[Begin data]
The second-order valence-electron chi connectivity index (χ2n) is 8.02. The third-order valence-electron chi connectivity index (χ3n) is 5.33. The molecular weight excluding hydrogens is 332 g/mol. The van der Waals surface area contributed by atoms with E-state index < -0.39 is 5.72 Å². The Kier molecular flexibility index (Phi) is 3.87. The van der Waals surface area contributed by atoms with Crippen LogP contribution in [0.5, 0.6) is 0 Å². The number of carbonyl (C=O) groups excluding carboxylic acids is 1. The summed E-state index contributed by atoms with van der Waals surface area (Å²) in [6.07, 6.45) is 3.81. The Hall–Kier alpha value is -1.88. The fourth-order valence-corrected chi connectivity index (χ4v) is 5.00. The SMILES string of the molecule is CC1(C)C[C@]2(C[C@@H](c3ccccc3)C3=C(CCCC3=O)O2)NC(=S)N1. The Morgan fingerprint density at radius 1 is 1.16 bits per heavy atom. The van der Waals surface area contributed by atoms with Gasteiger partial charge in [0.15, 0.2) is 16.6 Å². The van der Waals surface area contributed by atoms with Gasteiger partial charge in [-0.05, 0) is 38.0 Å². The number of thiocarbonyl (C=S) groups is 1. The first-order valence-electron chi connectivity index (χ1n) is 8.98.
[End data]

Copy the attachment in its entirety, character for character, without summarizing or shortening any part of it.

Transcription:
The second-order valence-electron chi connectivity index (χ2n) is 8.02. The third-order valence-electron chi connectivity index (χ3n) is 5.33. The molecular weight excluding hydrogens is 332 g/mol. The van der Waals surface area contributed by atoms with E-state index < -0.39 is 5.72 Å². The Kier molecular flexibility index (Phi) is 3.87. The van der Waals surface area contributed by atoms with Crippen LogP contribution in [0.5, 0.6) is 0 Å². The number of carbonyl (C=O) groups excluding carboxylic acids is 1. The summed E-state index contributed by atoms with van der Waals surface area (Å²) in [6.07, 6.45) is 3.81. The Hall–Kier alpha value is -1.88. The fourth-order valence-corrected chi connectivity index (χ4v) is 5.00. The SMILES string of the molecule is CC1(C)C[C@]2(C[C@@H](c3ccccc3)C3=C(CCCC3=O)O2)NC(=S)N1. The Morgan fingerprint density at radius 1 is 1.16 bits per heavy atom. The van der Waals surface area contributed by atoms with Gasteiger partial charge in [0.15, 0.2) is 16.6 Å². The van der Waals surface area contributed by atoms with Gasteiger partial charge in [-0.05, 0) is 38.0 Å². The number of thiocarbonyl (C=S) groups is 1. The first-order valence-electron chi connectivity index (χ1n) is 8.98.